Cambodia tribunal dispute runs deeperBreaking News
The Cambodian government, critics say, is attempting to limit the scope of the trials for its own political reasons, a limit that the critics say would compromise justice and could discredit the entire process.
The first defendant is the man with perhaps the most horrifying record: Kaing Guek Eav, known as Duch, the commander of the Tuol Sleng torture house in Phnom Penh, where at least 14,000 people were sent to their deaths. His trial is to open with a procedural hearing, set for Feb. 17, at which more substantive sessions, involving witnesses and evidence, are expected to be scheduled.
Four other defendants, all of whom were members of the Khmer Rouge Central Committee, are also in custody, waiting their turns to face charges in crimes that occurred while they were at the top of the chain of command from 1975 to 1979. As much as one-fourth of the population died from disease, hunger, overwork or execution under the Khmer Rouge's brutal Communist rule.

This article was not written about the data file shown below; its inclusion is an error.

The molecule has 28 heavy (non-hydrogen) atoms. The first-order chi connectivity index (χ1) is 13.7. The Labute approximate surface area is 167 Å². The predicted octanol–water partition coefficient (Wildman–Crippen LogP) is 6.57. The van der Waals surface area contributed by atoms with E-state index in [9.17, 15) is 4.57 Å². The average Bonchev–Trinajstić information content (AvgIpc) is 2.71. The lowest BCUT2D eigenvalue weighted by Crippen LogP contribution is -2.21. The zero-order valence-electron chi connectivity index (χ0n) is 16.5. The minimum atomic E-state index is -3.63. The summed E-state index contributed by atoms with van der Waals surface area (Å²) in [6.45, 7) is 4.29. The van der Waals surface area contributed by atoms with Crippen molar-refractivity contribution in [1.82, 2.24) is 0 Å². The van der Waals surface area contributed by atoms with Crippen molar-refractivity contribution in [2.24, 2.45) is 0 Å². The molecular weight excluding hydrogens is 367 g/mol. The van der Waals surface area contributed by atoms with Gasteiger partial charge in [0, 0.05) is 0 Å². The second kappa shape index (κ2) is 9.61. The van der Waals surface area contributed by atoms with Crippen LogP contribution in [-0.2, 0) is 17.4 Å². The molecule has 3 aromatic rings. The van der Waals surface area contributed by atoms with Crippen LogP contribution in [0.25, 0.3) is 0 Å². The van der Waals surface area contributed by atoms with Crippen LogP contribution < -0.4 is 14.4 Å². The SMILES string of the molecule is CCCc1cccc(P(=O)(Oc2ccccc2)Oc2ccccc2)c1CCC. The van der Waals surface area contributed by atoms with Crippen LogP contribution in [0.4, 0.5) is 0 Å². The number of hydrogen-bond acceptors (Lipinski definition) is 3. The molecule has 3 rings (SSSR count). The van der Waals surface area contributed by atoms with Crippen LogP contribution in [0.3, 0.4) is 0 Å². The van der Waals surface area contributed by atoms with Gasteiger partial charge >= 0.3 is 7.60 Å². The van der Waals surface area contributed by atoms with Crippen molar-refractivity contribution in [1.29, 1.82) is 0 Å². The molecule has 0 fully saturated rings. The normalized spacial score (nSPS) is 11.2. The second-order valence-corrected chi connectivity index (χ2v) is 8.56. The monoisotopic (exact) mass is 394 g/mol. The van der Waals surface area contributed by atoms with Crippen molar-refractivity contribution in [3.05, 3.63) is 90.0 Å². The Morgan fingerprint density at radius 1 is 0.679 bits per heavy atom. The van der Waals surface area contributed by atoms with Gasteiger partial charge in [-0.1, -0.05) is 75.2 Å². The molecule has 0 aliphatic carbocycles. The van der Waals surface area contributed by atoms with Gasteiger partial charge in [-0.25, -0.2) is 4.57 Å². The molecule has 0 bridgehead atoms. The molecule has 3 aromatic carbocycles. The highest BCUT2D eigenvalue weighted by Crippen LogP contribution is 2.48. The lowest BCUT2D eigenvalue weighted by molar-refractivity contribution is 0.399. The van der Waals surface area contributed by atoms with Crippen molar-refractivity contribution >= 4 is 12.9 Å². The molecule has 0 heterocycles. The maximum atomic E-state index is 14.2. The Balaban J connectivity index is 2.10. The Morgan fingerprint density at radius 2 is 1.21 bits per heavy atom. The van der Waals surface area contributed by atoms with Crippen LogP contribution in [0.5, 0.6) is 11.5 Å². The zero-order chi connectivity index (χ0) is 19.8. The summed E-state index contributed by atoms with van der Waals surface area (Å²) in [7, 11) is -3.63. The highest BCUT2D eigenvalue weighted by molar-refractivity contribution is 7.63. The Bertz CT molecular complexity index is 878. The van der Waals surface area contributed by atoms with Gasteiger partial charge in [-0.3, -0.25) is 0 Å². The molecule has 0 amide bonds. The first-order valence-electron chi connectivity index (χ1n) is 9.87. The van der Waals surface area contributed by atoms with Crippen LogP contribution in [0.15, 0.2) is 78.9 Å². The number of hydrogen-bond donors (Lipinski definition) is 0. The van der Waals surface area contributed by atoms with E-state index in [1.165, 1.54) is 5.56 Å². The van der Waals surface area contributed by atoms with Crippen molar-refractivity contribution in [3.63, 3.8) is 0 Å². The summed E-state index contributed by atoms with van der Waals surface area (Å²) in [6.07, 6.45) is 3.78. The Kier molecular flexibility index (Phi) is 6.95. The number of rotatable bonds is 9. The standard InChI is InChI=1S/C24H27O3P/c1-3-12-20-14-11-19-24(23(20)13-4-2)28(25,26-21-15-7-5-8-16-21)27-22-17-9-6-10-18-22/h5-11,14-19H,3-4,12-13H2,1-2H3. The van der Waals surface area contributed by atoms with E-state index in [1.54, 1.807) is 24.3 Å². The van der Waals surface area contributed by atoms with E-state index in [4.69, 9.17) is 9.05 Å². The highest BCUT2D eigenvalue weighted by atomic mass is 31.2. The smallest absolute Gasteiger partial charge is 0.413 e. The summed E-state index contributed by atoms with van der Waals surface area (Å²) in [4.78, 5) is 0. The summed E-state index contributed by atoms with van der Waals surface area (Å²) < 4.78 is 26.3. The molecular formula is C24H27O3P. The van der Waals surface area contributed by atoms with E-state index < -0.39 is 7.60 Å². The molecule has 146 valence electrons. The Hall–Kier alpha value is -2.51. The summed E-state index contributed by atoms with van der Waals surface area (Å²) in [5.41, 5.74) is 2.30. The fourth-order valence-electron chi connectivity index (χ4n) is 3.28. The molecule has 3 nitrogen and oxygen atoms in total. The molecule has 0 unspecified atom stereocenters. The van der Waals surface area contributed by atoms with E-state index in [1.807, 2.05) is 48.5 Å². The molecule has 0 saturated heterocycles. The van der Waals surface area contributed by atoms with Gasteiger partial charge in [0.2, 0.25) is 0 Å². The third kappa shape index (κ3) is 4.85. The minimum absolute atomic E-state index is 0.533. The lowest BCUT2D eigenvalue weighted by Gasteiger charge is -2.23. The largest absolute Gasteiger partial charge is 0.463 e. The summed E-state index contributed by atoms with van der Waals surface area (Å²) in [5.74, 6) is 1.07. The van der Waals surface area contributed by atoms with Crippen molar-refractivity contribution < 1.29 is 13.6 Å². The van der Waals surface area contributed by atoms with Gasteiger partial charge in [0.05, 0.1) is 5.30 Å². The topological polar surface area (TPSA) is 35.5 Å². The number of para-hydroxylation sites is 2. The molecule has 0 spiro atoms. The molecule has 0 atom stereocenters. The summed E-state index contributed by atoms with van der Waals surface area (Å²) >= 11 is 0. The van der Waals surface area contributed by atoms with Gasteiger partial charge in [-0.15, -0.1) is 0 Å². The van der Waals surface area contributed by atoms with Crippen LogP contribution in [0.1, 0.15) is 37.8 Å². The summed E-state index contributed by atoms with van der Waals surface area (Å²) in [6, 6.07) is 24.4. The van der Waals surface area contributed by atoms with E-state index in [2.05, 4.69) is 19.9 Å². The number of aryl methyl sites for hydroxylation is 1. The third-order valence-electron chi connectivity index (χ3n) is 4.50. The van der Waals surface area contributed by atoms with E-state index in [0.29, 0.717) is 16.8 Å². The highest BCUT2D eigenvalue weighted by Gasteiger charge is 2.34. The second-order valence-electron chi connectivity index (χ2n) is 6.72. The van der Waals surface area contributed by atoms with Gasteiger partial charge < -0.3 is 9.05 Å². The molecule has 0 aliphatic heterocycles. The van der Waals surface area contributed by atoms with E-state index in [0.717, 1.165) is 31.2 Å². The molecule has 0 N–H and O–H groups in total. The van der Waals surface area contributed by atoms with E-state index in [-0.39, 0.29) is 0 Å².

Those five defendants are enough, Cambodian officials say.
But foreign legal experts counter that within reasonable limits, the judicial process should not be arbitrarily limited.
After a decade of difficult and not always friendly negotiations between the United Nations and the Cambodians, a hybrid tribunal is in place, with Cambodian and foreign co-prosecutors and panels of co-judges in an awkward political and legal balancing act. Now, even before Duch's trial gets under way, that balance is being tested.
Last month the foreign co-prosecutor, a Canadian named Robert Petit, submitted six more names to the court for investigation, saying that he had gathered enough evidence to support possible charges. Petit's Cambodian counterpart, Chea Leang, objected - not on legal grounds, but for reasons that appear to reflect the government's position on the trials.
Additional indictments, the Cambodian prosecutor said, could be destabilizing and would cost too much and take too long and would violate the spirit of the tribunal, which she said envisioned "only a small number of trials."
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